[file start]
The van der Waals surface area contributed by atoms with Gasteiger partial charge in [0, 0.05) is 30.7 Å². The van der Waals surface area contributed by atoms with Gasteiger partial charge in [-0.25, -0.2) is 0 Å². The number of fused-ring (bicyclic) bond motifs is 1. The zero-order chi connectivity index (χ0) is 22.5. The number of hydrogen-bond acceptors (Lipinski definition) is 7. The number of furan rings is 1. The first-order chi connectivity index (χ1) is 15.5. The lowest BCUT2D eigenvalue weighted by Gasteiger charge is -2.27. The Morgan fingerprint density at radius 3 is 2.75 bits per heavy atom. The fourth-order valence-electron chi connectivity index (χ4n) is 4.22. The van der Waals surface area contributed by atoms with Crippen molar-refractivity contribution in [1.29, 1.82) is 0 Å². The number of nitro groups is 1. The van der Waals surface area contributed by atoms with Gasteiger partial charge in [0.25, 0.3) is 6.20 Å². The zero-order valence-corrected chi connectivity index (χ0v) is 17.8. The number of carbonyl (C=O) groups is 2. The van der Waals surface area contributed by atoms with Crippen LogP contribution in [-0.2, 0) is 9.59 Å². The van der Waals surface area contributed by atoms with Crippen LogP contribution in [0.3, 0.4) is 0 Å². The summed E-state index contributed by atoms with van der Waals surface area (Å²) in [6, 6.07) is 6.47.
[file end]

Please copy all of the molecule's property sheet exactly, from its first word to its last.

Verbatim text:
The van der Waals surface area contributed by atoms with Gasteiger partial charge in [0, 0.05) is 30.7 Å². The van der Waals surface area contributed by atoms with Gasteiger partial charge in [-0.25, -0.2) is 0 Å². The number of fused-ring (bicyclic) bond motifs is 1. The zero-order chi connectivity index (χ0) is 22.5. The number of hydrogen-bond acceptors (Lipinski definition) is 7. The number of furan rings is 1. The first-order chi connectivity index (χ1) is 15.5. The lowest BCUT2D eigenvalue weighted by Gasteiger charge is -2.27. The Morgan fingerprint density at radius 3 is 2.75 bits per heavy atom. The fourth-order valence-electron chi connectivity index (χ4n) is 4.22. The van der Waals surface area contributed by atoms with Crippen molar-refractivity contribution in [1.29, 1.82) is 0 Å². The number of nitro groups is 1. The van der Waals surface area contributed by atoms with Gasteiger partial charge in [0.25, 0.3) is 6.20 Å². The zero-order valence-corrected chi connectivity index (χ0v) is 17.8. The number of carbonyl (C=O) groups is 2. The van der Waals surface area contributed by atoms with Crippen LogP contribution in [-0.2, 0) is 9.59 Å². The van der Waals surface area contributed by atoms with Crippen LogP contribution in [0.3, 0.4) is 0 Å². The summed E-state index contributed by atoms with van der Waals surface area (Å²) in [6, 6.07) is 6.47.